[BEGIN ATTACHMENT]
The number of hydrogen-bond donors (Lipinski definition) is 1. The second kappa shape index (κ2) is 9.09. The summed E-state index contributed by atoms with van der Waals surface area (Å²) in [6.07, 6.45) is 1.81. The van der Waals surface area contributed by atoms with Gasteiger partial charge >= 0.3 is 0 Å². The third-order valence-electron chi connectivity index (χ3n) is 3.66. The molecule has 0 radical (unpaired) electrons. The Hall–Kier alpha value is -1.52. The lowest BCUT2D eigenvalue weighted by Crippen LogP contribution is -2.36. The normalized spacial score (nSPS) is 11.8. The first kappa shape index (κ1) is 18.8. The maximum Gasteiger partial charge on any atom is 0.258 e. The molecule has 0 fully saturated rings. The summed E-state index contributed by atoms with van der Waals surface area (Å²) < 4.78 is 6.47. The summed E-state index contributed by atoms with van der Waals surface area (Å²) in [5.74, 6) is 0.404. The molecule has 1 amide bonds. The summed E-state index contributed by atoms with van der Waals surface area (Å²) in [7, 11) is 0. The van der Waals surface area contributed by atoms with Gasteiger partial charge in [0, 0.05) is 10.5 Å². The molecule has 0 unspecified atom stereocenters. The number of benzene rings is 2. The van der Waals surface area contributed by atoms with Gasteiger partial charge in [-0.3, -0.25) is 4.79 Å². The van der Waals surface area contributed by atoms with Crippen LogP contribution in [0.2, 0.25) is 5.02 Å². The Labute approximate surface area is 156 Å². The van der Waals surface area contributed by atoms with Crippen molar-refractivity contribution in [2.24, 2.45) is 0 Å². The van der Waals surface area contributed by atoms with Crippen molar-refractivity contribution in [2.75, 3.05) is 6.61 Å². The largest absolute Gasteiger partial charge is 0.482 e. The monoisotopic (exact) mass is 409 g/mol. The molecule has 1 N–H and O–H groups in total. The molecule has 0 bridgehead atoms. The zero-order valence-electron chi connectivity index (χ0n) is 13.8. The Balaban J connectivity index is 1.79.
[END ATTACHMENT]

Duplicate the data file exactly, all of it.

The number of hydrogen-bond donors (Lipinski definition) is 1. The second kappa shape index (κ2) is 9.09. The summed E-state index contributed by atoms with van der Waals surface area (Å²) in [6.07, 6.45) is 1.81. The van der Waals surface area contributed by atoms with Gasteiger partial charge >= 0.3 is 0 Å². The third-order valence-electron chi connectivity index (χ3n) is 3.66. The molecule has 0 radical (unpaired) electrons. The Hall–Kier alpha value is -1.52. The lowest BCUT2D eigenvalue weighted by Crippen LogP contribution is -2.36. The normalized spacial score (nSPS) is 11.8. The first kappa shape index (κ1) is 18.8. The maximum Gasteiger partial charge on any atom is 0.258 e. The molecule has 0 fully saturated rings. The summed E-state index contributed by atoms with van der Waals surface area (Å²) < 4.78 is 6.47. The summed E-state index contributed by atoms with van der Waals surface area (Å²) in [5.74, 6) is 0.404. The molecule has 1 amide bonds. The summed E-state index contributed by atoms with van der Waals surface area (Å²) in [7, 11) is 0. The van der Waals surface area contributed by atoms with Gasteiger partial charge in [0, 0.05) is 10.5 Å². The molecule has 0 unspecified atom stereocenters. The number of benzene rings is 2. The van der Waals surface area contributed by atoms with Gasteiger partial charge in [-0.3, -0.25) is 4.79 Å². The van der Waals surface area contributed by atoms with Crippen LogP contribution in [0.2, 0.25) is 5.02 Å². The Labute approximate surface area is 156 Å². The van der Waals surface area contributed by atoms with Crippen molar-refractivity contribution in [2.24, 2.45) is 0 Å². The van der Waals surface area contributed by atoms with Crippen molar-refractivity contribution in [2.75, 3.05) is 6.61 Å². The largest absolute Gasteiger partial charge is 0.482 e. The monoisotopic (exact) mass is 409 g/mol. The molecule has 1 N–H and O–H groups in total. The molecule has 0 bridgehead atoms. The zero-order valence-electron chi connectivity index (χ0n) is 13.8. The Balaban J connectivity index is 1.79.